Archive for Book Art

If You Liked the Cover of The Late Age of Print…

…then you’re bound to like Art Made From Books: Altered, Sculpted, Carved, Transformed, compiled by Laura Heyenga and just out from Chronicle Books. The cover features one of Cara Barer’s striking book photographs—and if it looks somewhat familiar, it should. Another of her amazing images appears on the cover of Late Age.


And, in other important news, don’t forget—ONLY TWO MORE DAYS REMAIN to download an e-edition of The Late Age of Print for a tweet or Facebook post. Don’t miss it! The freebie will be gone as of August 1, 2013.


Soft-Core Book Porn

Most of you reading this blog probably don’t know that I’m Director of Graduate Studies in the Department of Communication and Culture here at Indiana University.  What that means is that I’m knee-deep in graduate admissions files right now; what that also means is that I don’t have quite as much time for blogging as I normally would.  The good news is that I’m rapidly clearing the decks, and that I should be back to regular blogging pretty soon.

Until then, happy 2012 (belatedly), and here’s a little book soft-core book porn to tide you over — an amazing stop-motion animation video that was filmed in Toronto’s Type Bookstore.  If you’ve been reading this blog over the years, then you’ll know I’m not a huge fan of the whole “the only real books are paper books” motif (much as I do enjoy paper books).  Even so, you cannot but be impressed by the time, care, and resolve that must have gone into the production of this short.  Clearly it was a labor of love, on several levels.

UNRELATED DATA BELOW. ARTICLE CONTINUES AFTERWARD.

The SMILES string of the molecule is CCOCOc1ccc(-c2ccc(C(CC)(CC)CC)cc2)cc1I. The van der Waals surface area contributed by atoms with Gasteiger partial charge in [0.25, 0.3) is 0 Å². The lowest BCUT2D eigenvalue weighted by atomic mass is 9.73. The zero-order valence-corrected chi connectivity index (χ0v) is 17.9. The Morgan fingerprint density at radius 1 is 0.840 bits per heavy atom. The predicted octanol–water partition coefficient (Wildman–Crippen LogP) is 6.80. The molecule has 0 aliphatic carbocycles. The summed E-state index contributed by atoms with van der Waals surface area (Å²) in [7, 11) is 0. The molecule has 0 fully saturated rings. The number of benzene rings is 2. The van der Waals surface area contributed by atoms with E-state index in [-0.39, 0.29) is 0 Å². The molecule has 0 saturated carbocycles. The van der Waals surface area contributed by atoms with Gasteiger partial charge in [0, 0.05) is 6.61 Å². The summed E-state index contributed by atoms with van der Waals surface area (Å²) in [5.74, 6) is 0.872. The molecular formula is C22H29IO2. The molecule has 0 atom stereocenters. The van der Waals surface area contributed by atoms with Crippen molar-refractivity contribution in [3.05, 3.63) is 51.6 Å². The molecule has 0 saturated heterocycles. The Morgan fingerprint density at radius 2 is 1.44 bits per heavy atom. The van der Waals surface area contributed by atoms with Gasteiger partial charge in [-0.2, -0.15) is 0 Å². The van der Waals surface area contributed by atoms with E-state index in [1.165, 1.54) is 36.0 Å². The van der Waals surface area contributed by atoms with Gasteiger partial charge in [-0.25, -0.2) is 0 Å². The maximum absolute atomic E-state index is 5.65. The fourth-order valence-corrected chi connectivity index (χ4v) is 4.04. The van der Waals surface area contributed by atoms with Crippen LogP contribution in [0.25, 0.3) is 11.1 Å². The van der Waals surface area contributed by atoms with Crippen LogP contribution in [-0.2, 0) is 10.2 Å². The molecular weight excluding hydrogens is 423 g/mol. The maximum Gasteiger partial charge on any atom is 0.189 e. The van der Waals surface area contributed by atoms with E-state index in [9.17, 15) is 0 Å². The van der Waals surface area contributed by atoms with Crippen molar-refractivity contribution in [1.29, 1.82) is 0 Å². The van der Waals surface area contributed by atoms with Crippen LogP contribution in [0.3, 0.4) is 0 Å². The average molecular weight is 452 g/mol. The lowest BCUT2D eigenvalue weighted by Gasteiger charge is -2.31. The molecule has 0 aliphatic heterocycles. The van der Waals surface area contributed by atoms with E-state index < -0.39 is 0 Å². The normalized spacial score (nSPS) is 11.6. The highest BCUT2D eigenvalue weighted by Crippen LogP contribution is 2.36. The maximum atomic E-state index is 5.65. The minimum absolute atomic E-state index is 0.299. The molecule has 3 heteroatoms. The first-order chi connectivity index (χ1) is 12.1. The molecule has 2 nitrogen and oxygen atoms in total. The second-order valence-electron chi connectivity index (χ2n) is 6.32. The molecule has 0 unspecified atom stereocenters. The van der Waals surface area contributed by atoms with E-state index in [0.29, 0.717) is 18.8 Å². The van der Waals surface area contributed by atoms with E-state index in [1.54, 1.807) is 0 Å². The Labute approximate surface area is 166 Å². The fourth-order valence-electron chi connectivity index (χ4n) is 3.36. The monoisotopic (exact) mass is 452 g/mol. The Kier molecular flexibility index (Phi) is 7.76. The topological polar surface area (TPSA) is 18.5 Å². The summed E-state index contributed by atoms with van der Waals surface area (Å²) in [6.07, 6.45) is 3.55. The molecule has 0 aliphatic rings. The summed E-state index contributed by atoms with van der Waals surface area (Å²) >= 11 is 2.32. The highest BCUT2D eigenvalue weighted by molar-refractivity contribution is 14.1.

Destroying Books in Order to Save Them

One of the recurrent themes you’ll find here on the Late Age of Print blog is the “end of the book.”  Usually when I raise this I’m talking about printed books and the relationship they share to e-readers and other forms of digital technology.  And usually when I go down that road, I end up saying something to the effect of, “however popular e-books may become, printed books won’t ever go away entirely.”

But today, thanks to a friend on Facebook who shared a fascinating blog post with me, I want to approach the “end of the book” theme from a different angle — where destroying a printed book may actually give it a completely new lease on life.

The post, “The Book Surgeon,” showed up a few days ago on My Modern Met. It consists mostly of photographs of the work of artist Brian Dettmer, who, using “using knives, tweezers, and surgical tools,” transforms old encyclopedias, medical journals, dictionaries, and other weighty reference matter into intricately detailed sculptures.  Here are a few images to show you what I mean:

Amazing, eh?  The post goes on to note — and this shouldn’t come as a surprise — that carving these books involves painstaking work.  Proceeding a single layer at a time, “Dettmer manipulates the pages and spines to form the shape of his sculptures.”  There’s also no cutting and pasting of material from one point in a book to another.  In other words, everything that appears in each sculpture is ostensibly in its original location.

I wish I could watch Dettmer at work, since I imagine he must proceed with equal parts planning and serendipity.  Curious to learn more about his process, I checked out his artist’s statement where he says this:

The age of information in physical form is waning. As intangible routes thrive with quicker fluidity, material and history are being lost, slipping and eroding into the ether. Newer media swiftly flips forms, unrestricted by the weight of material and the responsibility of history. In the tangible world we are left with a frozen material but in the intangible world we may be left with nothing. History is lost as formats change from physical stability to digital distress.

Nicely put — and what an apt way in which to frame a body of work that so beautifully illustrates the principle of creative destruction.


Now, About That Cover…

The Late Age of Print has been receiving lots of praise since its release back in March.  What’s intriguing from an author’s standpoint is that the book’s cover has received almost as much attention as its content.